A new study finds that consumers are spending .5 percent less time annually with media this year than one year ago. But what does that mean?
The study won't really tell you definitively. It was from Veronis Suhler Stevenson, who did provide their hypotheses about it--that it was due to digital alternatives taking less time than traditional media and therefore being quicker. It would be interesting to know more about what is and is not considered media, and about what people who would report a declining time spent on media were spending that time on instead...After all, with a finite amount of time in the world, the question is where that time goes to instead.
The study also found, however, that media usage has grown 3.2 percent at work, which also makes sense in relation to a continuing rise in time spent consuming online media. While watching television or listening to the radio while working might be a little more difficult, there's something more private (and easier to hide, if your job requires you hide it) about consuming media online, and being able to look at media in conjunction with work, with multiple windows open on the screen. (That spreadsheet, of course, to pop up when a supervisor walks by.)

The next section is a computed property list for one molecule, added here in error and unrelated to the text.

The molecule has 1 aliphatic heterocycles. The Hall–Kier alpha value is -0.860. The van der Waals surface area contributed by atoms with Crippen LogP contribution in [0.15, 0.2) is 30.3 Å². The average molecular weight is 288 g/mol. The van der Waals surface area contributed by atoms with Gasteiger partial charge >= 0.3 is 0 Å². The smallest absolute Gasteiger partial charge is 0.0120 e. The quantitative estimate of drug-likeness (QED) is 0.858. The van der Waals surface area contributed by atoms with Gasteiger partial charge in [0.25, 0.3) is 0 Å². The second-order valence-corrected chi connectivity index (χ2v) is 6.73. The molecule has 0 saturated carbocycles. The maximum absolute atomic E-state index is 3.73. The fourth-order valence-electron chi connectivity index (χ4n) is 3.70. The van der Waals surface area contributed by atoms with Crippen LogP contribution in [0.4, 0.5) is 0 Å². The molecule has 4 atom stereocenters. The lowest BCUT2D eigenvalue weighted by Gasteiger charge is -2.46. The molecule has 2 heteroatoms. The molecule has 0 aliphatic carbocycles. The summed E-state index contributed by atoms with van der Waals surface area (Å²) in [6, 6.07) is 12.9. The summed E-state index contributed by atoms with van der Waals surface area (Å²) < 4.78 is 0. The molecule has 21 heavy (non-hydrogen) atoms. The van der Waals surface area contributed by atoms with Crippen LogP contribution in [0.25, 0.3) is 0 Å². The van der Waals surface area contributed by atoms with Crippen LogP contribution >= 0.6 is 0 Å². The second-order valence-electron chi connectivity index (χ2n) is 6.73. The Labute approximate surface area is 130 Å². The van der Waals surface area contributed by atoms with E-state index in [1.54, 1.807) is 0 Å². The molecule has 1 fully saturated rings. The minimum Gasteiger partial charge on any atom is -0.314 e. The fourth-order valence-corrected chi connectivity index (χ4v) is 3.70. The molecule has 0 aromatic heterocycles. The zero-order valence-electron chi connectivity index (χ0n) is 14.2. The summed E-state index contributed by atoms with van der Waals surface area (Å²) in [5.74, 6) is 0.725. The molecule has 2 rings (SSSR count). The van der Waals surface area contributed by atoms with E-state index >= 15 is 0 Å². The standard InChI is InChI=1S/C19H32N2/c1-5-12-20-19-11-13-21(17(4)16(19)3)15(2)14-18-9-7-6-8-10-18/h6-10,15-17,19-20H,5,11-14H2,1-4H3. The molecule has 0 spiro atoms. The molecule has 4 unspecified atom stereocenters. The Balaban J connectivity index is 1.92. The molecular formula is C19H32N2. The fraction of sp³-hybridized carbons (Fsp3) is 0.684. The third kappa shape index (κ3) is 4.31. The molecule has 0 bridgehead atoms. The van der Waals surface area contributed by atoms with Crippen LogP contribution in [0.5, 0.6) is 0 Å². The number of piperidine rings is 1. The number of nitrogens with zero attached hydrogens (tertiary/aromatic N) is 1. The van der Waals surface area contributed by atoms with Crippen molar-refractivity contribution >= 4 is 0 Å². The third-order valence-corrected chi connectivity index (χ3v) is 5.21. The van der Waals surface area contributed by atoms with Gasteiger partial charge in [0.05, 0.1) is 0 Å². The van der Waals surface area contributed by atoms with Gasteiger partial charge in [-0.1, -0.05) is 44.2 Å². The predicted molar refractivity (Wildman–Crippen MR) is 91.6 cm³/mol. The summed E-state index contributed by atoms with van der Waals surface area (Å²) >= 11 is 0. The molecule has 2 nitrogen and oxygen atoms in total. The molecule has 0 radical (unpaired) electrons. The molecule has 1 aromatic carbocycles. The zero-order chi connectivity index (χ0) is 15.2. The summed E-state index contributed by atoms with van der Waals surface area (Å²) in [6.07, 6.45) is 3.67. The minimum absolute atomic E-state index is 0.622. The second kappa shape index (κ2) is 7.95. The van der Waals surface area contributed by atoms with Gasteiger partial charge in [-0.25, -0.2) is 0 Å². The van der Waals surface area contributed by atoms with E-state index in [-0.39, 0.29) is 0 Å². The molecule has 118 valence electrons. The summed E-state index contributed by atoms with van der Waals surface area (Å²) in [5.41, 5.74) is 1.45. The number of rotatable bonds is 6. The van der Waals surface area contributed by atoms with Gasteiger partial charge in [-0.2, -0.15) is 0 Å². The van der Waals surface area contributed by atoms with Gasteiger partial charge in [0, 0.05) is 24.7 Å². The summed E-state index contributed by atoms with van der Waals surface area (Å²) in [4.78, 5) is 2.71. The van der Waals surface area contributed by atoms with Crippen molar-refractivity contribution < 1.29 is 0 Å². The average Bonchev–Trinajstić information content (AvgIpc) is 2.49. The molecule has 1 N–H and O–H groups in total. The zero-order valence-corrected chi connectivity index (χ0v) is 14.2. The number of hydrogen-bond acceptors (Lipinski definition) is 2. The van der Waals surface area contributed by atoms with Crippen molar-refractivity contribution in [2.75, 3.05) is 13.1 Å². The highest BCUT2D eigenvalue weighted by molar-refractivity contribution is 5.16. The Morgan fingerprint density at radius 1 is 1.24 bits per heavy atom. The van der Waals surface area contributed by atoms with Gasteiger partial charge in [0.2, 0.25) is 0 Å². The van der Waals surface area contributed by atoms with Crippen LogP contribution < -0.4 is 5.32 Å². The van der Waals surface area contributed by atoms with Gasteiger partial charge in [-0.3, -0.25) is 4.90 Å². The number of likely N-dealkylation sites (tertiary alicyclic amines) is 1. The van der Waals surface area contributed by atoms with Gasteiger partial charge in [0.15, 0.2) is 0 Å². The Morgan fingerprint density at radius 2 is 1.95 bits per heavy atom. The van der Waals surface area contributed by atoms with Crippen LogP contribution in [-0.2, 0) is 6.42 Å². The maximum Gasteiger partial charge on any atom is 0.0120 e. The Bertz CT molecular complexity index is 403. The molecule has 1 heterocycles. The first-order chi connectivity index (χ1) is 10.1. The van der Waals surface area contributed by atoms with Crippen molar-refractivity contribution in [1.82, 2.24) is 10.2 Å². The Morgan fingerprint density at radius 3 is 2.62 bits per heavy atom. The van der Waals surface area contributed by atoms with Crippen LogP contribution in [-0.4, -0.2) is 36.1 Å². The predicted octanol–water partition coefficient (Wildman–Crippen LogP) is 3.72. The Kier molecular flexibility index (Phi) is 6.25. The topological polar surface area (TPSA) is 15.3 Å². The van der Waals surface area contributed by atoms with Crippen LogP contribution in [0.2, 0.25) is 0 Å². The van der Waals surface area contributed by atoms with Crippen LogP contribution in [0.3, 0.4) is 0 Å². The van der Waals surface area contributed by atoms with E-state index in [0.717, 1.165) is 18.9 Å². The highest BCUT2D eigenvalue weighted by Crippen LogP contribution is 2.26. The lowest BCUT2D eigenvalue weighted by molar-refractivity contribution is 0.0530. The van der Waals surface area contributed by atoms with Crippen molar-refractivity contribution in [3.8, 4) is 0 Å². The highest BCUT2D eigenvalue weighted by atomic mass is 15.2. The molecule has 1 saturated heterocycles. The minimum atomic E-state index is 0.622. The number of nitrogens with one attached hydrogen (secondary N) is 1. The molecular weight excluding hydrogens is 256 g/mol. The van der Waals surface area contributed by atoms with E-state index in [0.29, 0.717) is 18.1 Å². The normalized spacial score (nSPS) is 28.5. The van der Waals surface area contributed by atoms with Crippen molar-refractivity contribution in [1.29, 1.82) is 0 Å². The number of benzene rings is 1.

Find more about the report here.
People are speculating on what this means. For instance, see David Rothman's post about what this means for book culture. Meanwhile, Adam Broitman questions what this means and why the idea that a move to digital culture explains the differences may be misleading (for instance, pointing out a lack of distinction regarding engagement in relation to this study).
I find the idea somewhat confusing as well. If we expect the amount of time people "consume media" to continually increase, won't people eventually spend more time than there are even hours in a day consuming media? After all, there are natural limits. But this idea of people being more economical interests me particularly. After all, in relation to digital culture, there's more media than ever available, especially in print form. My question is what does and does not constitute media consumption at this point.
If anyone has any suppositions as to how these definitions are laid out, I would love to read them.